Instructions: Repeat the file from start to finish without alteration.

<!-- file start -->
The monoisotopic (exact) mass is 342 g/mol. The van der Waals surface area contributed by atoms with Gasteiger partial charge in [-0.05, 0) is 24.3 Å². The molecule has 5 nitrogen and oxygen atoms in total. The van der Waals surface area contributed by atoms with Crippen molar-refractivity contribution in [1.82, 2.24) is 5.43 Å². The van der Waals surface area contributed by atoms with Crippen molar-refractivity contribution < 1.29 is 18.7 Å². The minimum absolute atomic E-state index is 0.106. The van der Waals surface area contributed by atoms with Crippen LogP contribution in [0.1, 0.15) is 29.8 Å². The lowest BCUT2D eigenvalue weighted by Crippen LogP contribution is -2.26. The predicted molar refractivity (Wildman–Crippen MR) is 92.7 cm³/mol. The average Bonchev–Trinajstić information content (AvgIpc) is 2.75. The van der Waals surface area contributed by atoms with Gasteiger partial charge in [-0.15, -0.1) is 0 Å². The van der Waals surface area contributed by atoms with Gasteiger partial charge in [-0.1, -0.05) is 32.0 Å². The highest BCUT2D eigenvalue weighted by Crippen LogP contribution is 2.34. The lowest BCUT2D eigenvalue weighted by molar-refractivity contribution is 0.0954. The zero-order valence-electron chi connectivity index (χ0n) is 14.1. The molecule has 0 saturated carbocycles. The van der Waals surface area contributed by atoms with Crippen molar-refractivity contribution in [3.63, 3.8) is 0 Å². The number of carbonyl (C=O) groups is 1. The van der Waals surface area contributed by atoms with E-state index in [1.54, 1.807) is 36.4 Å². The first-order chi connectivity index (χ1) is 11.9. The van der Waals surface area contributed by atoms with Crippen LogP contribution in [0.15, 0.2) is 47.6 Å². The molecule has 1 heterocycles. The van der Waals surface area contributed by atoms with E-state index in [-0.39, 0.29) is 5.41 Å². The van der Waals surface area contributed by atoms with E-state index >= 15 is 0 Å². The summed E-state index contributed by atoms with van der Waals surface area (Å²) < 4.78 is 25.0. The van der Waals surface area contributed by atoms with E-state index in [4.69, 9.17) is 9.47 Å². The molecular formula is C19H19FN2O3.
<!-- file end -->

The monoisotopic (exact) mass is 342 g/mol. The van der Waals surface area contributed by atoms with Gasteiger partial charge in [-0.05, 0) is 24.3 Å². The molecule has 5 nitrogen and oxygen atoms in total. The van der Waals surface area contributed by atoms with Crippen molar-refractivity contribution in [1.82, 2.24) is 5.43 Å². The van der Waals surface area contributed by atoms with Crippen molar-refractivity contribution < 1.29 is 18.7 Å². The minimum absolute atomic E-state index is 0.106. The van der Waals surface area contributed by atoms with Crippen LogP contribution in [0.1, 0.15) is 29.8 Å². The lowest BCUT2D eigenvalue weighted by Crippen LogP contribution is -2.26. The predicted molar refractivity (Wildman–Crippen MR) is 92.7 cm³/mol. The average Bonchev–Trinajstić information content (AvgIpc) is 2.75. The van der Waals surface area contributed by atoms with Gasteiger partial charge in [-0.15, -0.1) is 0 Å². The van der Waals surface area contributed by atoms with Gasteiger partial charge in [-0.1, -0.05) is 32.0 Å². The highest BCUT2D eigenvalue weighted by Crippen LogP contribution is 2.34. The lowest BCUT2D eigenvalue weighted by molar-refractivity contribution is 0.0954. The zero-order valence-electron chi connectivity index (χ0n) is 14.1. The molecule has 0 saturated carbocycles. The van der Waals surface area contributed by atoms with Crippen molar-refractivity contribution in [3.63, 3.8) is 0 Å². The number of carbonyl (C=O) groups is 1. The van der Waals surface area contributed by atoms with E-state index in [1.54, 1.807) is 36.4 Å². The first-order chi connectivity index (χ1) is 11.9. The van der Waals surface area contributed by atoms with Crippen LogP contribution in [0.15, 0.2) is 47.6 Å². The molecule has 1 heterocycles. The van der Waals surface area contributed by atoms with E-state index in [-0.39, 0.29) is 5.41 Å². The van der Waals surface area contributed by atoms with E-state index >= 15 is 0 Å². The summed E-state index contributed by atoms with van der Waals surface area (Å²) < 4.78 is 25.0. The van der Waals surface area contributed by atoms with E-state index in [4.69, 9.17) is 9.47 Å². The molecular formula is C19H19FN2O3.